Su Lum: Slumming
September 29, 2009
My computer has been going crazy lately, always a reminder of how dependent I am upon it and how much easier things were in the Old Days with my trusty typewriter.
I inherited my first typewriter from my great-grandmother, MaMa, a formidable woman born in 1865, the year the Civil War ended, whom I remember well, dressed in black and wielding her cane, for her ability to set the household into a tizzy when she came to our house for long visits.
I was in seventh grade when I received the typewriter, a bright green Royal “portable” (not to be confused with iPods, but weighing less than a cinder block), which served me well until I moved on to my second husband’s Smith Corona. We didn’t, after all, need two typewriters.
Nothing ever went wrong with the green Royal that a new cloth ribbon or a twist of a stuck key couldn’t fix, but we can’t let well enough alone – we leapt to electrics, then to IBM Selectrics with the little balls to change the fonts, leading to the computers which only savants can understand and which may, at any moment, implode their hard drives and lose all data, become infested with poltergeists and gremlins, flash onto the Blue Screen of Death or simply display the message “NO SIGNAL” when you’re at deadline.
No, I do not want to return to carbon paper, mimeographs or ditto machines (young readers will not understand these terms), much less the earlier version of the Xerox called the Verifax, where a photograph of the original was made, then dipped in a potent, odoriferous solution and, affixed to a piece of copy paper, hung to dry until the exact moment when you could pull them apart. Repeat to get another copy. No wonder unemployment was low.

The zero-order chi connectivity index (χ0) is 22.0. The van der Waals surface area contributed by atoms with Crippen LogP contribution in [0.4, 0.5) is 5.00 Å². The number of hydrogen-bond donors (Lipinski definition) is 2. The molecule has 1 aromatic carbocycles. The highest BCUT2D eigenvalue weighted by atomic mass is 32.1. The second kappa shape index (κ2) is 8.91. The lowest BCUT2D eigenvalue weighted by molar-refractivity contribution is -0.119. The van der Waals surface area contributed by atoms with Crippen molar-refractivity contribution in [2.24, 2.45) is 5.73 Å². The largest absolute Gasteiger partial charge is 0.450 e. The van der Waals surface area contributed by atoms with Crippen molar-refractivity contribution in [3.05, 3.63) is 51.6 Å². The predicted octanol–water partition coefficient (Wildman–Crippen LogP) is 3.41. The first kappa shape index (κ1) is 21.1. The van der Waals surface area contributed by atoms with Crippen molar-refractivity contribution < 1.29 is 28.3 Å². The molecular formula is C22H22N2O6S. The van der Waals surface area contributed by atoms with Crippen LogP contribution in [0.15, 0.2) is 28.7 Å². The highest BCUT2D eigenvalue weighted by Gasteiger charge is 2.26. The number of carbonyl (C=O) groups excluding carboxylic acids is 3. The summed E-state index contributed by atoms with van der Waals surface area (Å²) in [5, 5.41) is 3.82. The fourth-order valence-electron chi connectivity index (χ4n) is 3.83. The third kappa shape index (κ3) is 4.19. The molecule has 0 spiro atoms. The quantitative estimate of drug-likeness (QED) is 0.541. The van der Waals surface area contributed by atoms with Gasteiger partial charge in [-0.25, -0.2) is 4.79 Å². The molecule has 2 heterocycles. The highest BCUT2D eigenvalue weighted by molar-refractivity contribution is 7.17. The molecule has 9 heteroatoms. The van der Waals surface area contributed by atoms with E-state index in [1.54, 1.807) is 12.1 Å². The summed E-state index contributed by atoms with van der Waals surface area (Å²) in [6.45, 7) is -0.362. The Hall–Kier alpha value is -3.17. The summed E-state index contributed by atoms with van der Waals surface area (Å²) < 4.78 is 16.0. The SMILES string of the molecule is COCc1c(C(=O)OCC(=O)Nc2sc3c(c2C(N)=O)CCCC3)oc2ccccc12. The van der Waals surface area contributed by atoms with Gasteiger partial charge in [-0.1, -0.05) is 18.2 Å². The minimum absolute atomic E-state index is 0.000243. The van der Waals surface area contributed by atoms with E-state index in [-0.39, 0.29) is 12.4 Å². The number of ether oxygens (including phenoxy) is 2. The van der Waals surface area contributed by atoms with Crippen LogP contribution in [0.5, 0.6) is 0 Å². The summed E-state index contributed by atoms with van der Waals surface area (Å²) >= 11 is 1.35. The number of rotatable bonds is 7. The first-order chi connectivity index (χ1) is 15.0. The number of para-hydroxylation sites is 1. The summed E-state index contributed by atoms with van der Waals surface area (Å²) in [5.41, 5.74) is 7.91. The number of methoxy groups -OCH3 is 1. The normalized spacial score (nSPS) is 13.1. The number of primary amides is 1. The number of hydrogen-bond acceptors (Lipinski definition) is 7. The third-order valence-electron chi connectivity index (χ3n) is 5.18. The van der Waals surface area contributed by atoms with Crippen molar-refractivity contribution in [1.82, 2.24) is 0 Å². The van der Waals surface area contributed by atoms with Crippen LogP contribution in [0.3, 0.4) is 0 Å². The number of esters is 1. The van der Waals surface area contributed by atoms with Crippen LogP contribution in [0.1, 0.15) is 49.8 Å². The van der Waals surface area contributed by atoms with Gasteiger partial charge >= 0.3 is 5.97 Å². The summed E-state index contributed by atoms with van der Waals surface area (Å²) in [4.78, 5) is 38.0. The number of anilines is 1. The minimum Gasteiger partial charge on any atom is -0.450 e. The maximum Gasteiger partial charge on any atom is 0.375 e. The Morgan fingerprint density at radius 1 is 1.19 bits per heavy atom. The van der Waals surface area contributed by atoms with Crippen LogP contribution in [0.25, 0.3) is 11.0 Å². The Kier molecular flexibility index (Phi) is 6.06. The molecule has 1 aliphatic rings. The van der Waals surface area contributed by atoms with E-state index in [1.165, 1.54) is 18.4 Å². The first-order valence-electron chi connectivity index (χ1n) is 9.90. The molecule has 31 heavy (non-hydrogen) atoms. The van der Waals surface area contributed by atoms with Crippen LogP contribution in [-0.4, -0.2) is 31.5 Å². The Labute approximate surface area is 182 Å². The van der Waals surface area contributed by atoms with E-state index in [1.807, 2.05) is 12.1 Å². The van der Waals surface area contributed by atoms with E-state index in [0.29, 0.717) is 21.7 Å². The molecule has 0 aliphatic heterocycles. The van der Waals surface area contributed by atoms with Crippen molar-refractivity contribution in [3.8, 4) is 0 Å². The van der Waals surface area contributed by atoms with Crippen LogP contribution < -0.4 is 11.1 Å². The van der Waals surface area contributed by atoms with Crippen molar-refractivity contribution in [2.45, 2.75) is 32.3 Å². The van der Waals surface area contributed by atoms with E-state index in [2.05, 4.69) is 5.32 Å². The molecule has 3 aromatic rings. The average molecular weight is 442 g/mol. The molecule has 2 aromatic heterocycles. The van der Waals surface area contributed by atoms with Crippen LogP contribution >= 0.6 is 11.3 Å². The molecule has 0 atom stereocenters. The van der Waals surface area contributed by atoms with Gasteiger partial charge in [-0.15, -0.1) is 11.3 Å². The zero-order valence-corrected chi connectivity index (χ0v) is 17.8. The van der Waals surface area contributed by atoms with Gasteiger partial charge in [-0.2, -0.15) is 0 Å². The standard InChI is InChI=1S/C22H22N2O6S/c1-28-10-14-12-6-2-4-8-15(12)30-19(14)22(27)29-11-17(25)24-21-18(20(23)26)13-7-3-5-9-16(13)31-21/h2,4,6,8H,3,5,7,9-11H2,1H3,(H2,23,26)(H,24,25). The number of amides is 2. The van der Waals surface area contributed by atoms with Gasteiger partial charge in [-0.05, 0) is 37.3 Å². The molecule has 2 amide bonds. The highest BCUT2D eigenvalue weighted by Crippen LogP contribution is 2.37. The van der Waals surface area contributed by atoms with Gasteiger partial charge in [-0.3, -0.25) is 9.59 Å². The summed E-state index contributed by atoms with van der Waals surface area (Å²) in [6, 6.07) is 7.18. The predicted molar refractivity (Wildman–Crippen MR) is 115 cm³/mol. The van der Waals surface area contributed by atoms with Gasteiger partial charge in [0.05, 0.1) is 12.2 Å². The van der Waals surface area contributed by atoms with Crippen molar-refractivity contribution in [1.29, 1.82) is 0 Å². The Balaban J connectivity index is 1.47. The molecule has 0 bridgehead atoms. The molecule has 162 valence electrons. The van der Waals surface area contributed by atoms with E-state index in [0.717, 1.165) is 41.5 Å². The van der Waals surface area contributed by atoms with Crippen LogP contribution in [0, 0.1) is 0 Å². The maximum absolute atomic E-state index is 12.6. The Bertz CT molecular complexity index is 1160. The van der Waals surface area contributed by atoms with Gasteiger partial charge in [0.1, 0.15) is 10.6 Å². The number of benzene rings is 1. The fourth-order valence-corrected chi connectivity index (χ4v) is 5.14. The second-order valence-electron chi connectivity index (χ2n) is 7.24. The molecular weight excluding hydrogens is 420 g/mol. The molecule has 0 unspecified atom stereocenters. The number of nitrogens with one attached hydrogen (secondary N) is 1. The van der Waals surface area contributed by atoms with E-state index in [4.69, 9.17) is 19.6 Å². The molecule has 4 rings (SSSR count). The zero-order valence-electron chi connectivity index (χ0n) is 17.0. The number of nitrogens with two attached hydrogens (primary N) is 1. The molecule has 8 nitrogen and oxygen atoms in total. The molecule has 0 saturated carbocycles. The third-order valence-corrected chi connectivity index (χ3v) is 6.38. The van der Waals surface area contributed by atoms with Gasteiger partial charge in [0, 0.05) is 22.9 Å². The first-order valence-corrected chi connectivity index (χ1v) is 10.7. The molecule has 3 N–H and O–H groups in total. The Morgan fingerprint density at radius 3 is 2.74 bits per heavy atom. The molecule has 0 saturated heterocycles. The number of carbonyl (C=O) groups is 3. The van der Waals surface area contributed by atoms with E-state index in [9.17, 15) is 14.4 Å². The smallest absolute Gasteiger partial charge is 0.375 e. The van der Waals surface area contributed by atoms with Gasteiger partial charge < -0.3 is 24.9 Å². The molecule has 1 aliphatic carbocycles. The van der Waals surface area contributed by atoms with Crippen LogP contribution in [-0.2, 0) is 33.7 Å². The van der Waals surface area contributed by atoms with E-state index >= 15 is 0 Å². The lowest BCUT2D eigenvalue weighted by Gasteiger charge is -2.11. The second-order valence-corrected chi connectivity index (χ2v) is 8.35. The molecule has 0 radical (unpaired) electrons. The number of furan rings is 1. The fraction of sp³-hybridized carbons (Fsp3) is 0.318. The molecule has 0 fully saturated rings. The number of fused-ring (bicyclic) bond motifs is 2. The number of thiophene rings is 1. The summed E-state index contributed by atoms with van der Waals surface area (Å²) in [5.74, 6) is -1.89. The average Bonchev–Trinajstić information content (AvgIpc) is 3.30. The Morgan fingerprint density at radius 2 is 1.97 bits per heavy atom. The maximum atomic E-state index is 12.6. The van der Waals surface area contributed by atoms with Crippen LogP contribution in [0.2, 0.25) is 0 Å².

On the other hand, I remember when, with the flick of an Exacto blade, I could turn an “l” into an “i,” whereas now, in our modernity, I have to send the correction to a team in Gypsum, wait for its return, e-mail the corrected version to the client and then wait for the client to fax or e-mail back approval, usually with a few more changes tacked on.
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The printers break down, the ink jets run out in mid-stream and cost a fortune to replace, the paper jams and you frantically open secret doors, turning gear A clockwise and gear D counterclockwise – you can see the damned paper jammed in there but can’t get at it. If we’re so high-tech, shouldn’t we be equipped with Harry Potter wands to bypass these annoyances?
One of my fond memories of the old newspaper business was the excited clacking of the typewriters, the teletype and the linotype machines. Din doesn’t begin to describe it. Now you open the door to The Aspen Times and hear, as Paul Simon called it, the sound of silence.
On our Alaskan homestead, I ran off the copies of our newsletter – promised to be monthly but consisting of one edition – by hand-feeding paper onto a cookie tray full of extra thick jelled Jello on which I had placed the typewritten ditto copy. I am at a total loss to explain this to anyone without the basic knowledge of the Ditto process; suffice to say this was how we jerry-rigged things in the Old Days – it wasn’t better, but it was an alternative.
As the old song says, “From here on up the hills don’t get any higher, but the hollers get deeper and deeper.” From here on up, the technology gets better and better, but the alternatives get fewer and fewer.
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